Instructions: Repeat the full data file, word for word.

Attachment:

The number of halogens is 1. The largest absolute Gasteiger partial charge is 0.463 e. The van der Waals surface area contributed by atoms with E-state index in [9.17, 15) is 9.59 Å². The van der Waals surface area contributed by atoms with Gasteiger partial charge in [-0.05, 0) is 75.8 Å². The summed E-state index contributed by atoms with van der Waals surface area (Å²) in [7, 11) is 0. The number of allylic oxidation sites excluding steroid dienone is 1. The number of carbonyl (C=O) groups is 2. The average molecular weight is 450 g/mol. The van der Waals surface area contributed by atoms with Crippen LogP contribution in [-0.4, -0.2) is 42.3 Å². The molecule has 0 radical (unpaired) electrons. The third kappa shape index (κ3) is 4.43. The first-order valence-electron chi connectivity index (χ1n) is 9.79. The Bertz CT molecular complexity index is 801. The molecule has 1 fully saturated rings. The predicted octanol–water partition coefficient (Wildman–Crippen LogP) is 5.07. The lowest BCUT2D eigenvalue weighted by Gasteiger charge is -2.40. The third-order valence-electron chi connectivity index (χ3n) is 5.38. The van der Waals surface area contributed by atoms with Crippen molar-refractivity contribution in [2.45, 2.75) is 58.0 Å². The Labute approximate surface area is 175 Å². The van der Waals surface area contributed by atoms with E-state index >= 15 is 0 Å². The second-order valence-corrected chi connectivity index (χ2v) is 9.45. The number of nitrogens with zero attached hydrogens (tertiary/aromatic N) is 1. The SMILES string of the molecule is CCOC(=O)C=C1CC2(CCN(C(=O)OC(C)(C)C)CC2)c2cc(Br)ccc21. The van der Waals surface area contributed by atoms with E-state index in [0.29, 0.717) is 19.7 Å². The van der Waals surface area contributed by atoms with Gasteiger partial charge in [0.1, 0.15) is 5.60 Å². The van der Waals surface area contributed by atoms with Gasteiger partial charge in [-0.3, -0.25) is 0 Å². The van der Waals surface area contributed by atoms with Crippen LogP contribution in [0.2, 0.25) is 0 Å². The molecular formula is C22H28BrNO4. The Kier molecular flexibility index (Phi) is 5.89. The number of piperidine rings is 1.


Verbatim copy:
The number of halogens is 1. The largest absolute Gasteiger partial charge is 0.463 e. The van der Waals surface area contributed by atoms with E-state index in [9.17, 15) is 9.59 Å². The van der Waals surface area contributed by atoms with Gasteiger partial charge in [-0.05, 0) is 75.8 Å². The summed E-state index contributed by atoms with van der Waals surface area (Å²) in [7, 11) is 0. The number of allylic oxidation sites excluding steroid dienone is 1. The number of carbonyl (C=O) groups is 2. The average molecular weight is 450 g/mol. The van der Waals surface area contributed by atoms with Crippen LogP contribution in [-0.4, -0.2) is 42.3 Å². The molecule has 0 radical (unpaired) electrons. The third kappa shape index (κ3) is 4.43. The first-order valence-electron chi connectivity index (χ1n) is 9.79. The Bertz CT molecular complexity index is 801. The molecule has 1 fully saturated rings. The predicted octanol–water partition coefficient (Wildman–Crippen LogP) is 5.07. The lowest BCUT2D eigenvalue weighted by Gasteiger charge is -2.40. The third-order valence-electron chi connectivity index (χ3n) is 5.38. The van der Waals surface area contributed by atoms with Crippen molar-refractivity contribution in [2.45, 2.75) is 58.0 Å². The Labute approximate surface area is 175 Å². The van der Waals surface area contributed by atoms with E-state index >= 15 is 0 Å². The second-order valence-corrected chi connectivity index (χ2v) is 9.45. The number of nitrogens with zero attached hydrogens (tertiary/aromatic N) is 1. The SMILES string of the molecule is CCOC(=O)C=C1CC2(CCN(C(=O)OC(C)(C)C)CC2)c2cc(Br)ccc21. The van der Waals surface area contributed by atoms with E-state index in [0.29, 0.717) is 19.7 Å². The van der Waals surface area contributed by atoms with Gasteiger partial charge in [0.1, 0.15) is 5.60 Å². The van der Waals surface area contributed by atoms with Gasteiger partial charge in [-0.3, -0.25) is 0 Å². The van der Waals surface area contributed by atoms with Crippen LogP contribution in [0.2, 0.25) is 0 Å². The molecular formula is C22H28BrNO4. The Kier molecular flexibility index (Phi) is 5.89. The number of piperidine rings is 1.